Preaching has many ironies. Many are sure they are good preachers; but many congregants feel their is a famine of God’s word. Some preachers struggle weekly trying to find things to say. Others couldn’t be shut down with a gun pointed at their heads. Some preachers are deemed ‘brave’ because they dare to call out the ‘gay agenda’ and bathroom politics. Others are deemed cowards because they educate their congregations on issues of war and peace, prosperity and poverty, and more. Again, some preachers are a lifetime learning this work. Contradicting that are tonnes of ‘improve your preaching in three easy steps’ gimmicks.
A local IFB we’ve met mainly in civic-related matters recently wrote a few paragraphs on preaching. Among his points, Kevin Folger says that preachers should:
- …Approach the text…without preconceived ideas, notions or thoughts.
- …Approach the text simply — let Scripture say what it says.
- …Approach the text as a student, mining the text for truth.
Evaluating IFB Practice
The first point is explained by saying that the Bible should form our thoughts for us, rather than our bringing preconceived notions to the Bible. Maybe he thinks this results in a purer reading of the Scripture.
He may not know it, but Mr. Folger adapts a version of Aristotle’s ‘tabula rasa’ for Bible interpretation. John Locke and others held versions of the ‘mind as a blank tablet’ idea. Some take this on a ‘we are the sum of our experiences’ path. Other philosophical derivatives may exist also. The fact is, it simply isn’t possible to do what Mr. Folger suggests. His assertion that we bring no prior ideas to the text is itself a prior idea that shapes his own approach to the text. This is called a ‘self-negating premise.’
The second point on the surface attempts a good show. But it has at least two problems. The first further illustrates the issue with the earlier point.
Mr. Folger must make gigantic assumptions that the English language words in my text mean exactly the same thing as words written millennia ago for an alien culture and in languages we don’t know or use.
Moreover, ‘simply’ in ‘approach the text simply’ too easily ‘translates’ into speaking against any heavy lifting with the text. It’s as if we’re hearing, ‘read it a couple of times and you’ve got it.’ Now go and live it.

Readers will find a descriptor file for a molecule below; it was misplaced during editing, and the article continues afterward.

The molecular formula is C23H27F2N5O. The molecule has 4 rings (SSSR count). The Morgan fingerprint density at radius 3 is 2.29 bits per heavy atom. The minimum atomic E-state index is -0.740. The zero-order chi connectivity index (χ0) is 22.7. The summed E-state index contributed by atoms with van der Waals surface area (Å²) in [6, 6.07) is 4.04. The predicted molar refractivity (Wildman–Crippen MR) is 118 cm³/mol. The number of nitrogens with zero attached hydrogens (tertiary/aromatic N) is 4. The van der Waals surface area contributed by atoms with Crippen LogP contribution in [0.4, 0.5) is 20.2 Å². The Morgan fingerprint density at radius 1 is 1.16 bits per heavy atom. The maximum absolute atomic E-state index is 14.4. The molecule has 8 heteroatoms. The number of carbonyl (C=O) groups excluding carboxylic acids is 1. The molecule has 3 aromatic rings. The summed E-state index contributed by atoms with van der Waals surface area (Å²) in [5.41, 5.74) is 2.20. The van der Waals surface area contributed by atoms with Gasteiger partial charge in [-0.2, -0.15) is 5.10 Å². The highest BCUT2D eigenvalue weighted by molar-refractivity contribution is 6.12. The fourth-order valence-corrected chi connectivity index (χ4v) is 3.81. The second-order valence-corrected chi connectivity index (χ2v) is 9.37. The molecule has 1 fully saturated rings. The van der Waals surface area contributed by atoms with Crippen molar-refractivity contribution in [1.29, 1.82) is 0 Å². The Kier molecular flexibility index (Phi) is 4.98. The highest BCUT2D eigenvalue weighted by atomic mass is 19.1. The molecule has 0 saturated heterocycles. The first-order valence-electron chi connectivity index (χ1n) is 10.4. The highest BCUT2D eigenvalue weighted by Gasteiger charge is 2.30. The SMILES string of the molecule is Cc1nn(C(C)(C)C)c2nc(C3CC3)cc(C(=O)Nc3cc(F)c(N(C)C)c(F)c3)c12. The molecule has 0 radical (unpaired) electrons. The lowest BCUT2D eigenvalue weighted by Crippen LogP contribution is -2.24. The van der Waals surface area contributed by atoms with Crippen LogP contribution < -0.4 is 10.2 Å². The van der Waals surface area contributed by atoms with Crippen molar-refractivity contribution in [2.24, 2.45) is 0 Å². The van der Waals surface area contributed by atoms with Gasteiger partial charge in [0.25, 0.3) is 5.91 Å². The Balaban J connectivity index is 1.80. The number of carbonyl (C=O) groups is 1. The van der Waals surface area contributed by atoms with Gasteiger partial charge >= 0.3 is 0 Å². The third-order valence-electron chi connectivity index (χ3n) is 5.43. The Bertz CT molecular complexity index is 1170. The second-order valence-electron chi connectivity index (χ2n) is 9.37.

I addressed preaching and preparation in the ‘Leaving Fundamentalism’ series. Approaching Scripture and ‘simply’ allowing the text to say what it says doesn’t exactly encourage the diligence that preaching requires whatever Mr. Folger’s third point may say.
1Pe 1:10-11 explains that the prophets preparing questions and took them to the Scriptures in order to know what person or time Christ’s Spirit in them indicated, and what was spoken about his sufferings and glory. The Bereans also formulated questions and brought them to the Scriptures for insight into their value and correctness [Act 17:11].
Questions about faith arise from life. In stable faith traditions, believers discuss, study, pray and think about issues. Questions are formulated with care, prayer and in concert with others. Adjustments are made as needed. These questions are then brought to the Scriptures, which are searched in the spirit of 1Pe 1:10-11. God’s people listen for the dialogue in the Bible on these questions and issues.
When disagreements arise [in healthy traditions, they always do], you go back to reevaluate your questions in light of that fact, and review your process of study. This matters more than fundamentalists may suppose.
- Presumes that it comes to the text with no assumptions.
- Presumes that the text means what it says on the surface.
So when disagreement arises, it’s obvious that you’re disobedient.
- A rational process is followed at each step of the Biblical journey.
- Study follows a self-correcting path in concert with others.
And agree or not, the result is better theology and better preaching.